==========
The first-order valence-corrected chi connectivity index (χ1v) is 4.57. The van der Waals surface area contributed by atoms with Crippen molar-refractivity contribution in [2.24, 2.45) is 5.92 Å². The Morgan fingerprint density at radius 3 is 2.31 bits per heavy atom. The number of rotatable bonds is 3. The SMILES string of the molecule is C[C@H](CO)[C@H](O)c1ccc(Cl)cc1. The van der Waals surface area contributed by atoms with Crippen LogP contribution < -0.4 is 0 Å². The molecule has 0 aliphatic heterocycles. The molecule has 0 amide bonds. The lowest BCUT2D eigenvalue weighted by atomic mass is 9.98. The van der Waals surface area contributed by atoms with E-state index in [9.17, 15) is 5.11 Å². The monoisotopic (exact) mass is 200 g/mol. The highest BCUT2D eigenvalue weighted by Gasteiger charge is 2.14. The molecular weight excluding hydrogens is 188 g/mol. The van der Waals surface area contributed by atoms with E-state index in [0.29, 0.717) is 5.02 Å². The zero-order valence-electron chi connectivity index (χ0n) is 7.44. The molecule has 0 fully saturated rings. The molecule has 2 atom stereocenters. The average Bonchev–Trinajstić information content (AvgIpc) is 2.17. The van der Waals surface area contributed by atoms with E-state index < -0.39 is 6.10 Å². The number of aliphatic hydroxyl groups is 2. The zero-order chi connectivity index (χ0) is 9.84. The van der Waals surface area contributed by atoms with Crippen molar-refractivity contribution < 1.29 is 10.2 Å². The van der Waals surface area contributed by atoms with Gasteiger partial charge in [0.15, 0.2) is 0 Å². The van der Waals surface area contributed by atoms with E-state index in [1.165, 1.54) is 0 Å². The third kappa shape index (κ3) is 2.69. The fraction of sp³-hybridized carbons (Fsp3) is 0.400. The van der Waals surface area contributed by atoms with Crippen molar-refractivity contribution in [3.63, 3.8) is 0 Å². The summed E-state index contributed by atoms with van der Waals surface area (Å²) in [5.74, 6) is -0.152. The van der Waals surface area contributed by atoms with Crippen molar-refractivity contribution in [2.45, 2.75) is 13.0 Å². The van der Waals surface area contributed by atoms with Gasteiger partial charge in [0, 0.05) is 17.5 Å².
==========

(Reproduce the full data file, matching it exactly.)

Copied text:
The first-order valence-corrected chi connectivity index (χ1v) is 4.57. The van der Waals surface area contributed by atoms with Crippen molar-refractivity contribution in [2.24, 2.45) is 5.92 Å². The Morgan fingerprint density at radius 3 is 2.31 bits per heavy atom. The number of rotatable bonds is 3. The SMILES string of the molecule is C[C@H](CO)[C@H](O)c1ccc(Cl)cc1. The van der Waals surface area contributed by atoms with Crippen LogP contribution < -0.4 is 0 Å². The molecule has 0 aliphatic heterocycles. The molecule has 0 amide bonds. The lowest BCUT2D eigenvalue weighted by atomic mass is 9.98. The van der Waals surface area contributed by atoms with E-state index in [9.17, 15) is 5.11 Å². The monoisotopic (exact) mass is 200 g/mol. The highest BCUT2D eigenvalue weighted by Gasteiger charge is 2.14. The molecular weight excluding hydrogens is 188 g/mol. The van der Waals surface area contributed by atoms with E-state index in [0.29, 0.717) is 5.02 Å². The zero-order valence-electron chi connectivity index (χ0n) is 7.44. The molecule has 0 fully saturated rings. The molecule has 2 atom stereocenters. The average Bonchev–Trinajstić information content (AvgIpc) is 2.17. The van der Waals surface area contributed by atoms with E-state index < -0.39 is 6.10 Å². The number of aliphatic hydroxyl groups is 2. The zero-order chi connectivity index (χ0) is 9.84. The van der Waals surface area contributed by atoms with Crippen molar-refractivity contribution < 1.29 is 10.2 Å². The van der Waals surface area contributed by atoms with Gasteiger partial charge in [0.15, 0.2) is 0 Å². The van der Waals surface area contributed by atoms with E-state index in [1.165, 1.54) is 0 Å². The third kappa shape index (κ3) is 2.69. The fraction of sp³-hybridized carbons (Fsp3) is 0.400. The van der Waals surface area contributed by atoms with Crippen molar-refractivity contribution in [3.63, 3.8) is 0 Å². The summed E-state index contributed by atoms with van der Waals surface area (Å²) in [5.74, 6) is -0.152. The van der Waals surface area contributed by atoms with Crippen molar-refractivity contribution in [2.45, 2.75) is 13.0 Å². The van der Waals surface area contributed by atoms with Gasteiger partial charge in [0, 0.05) is 17.5 Å².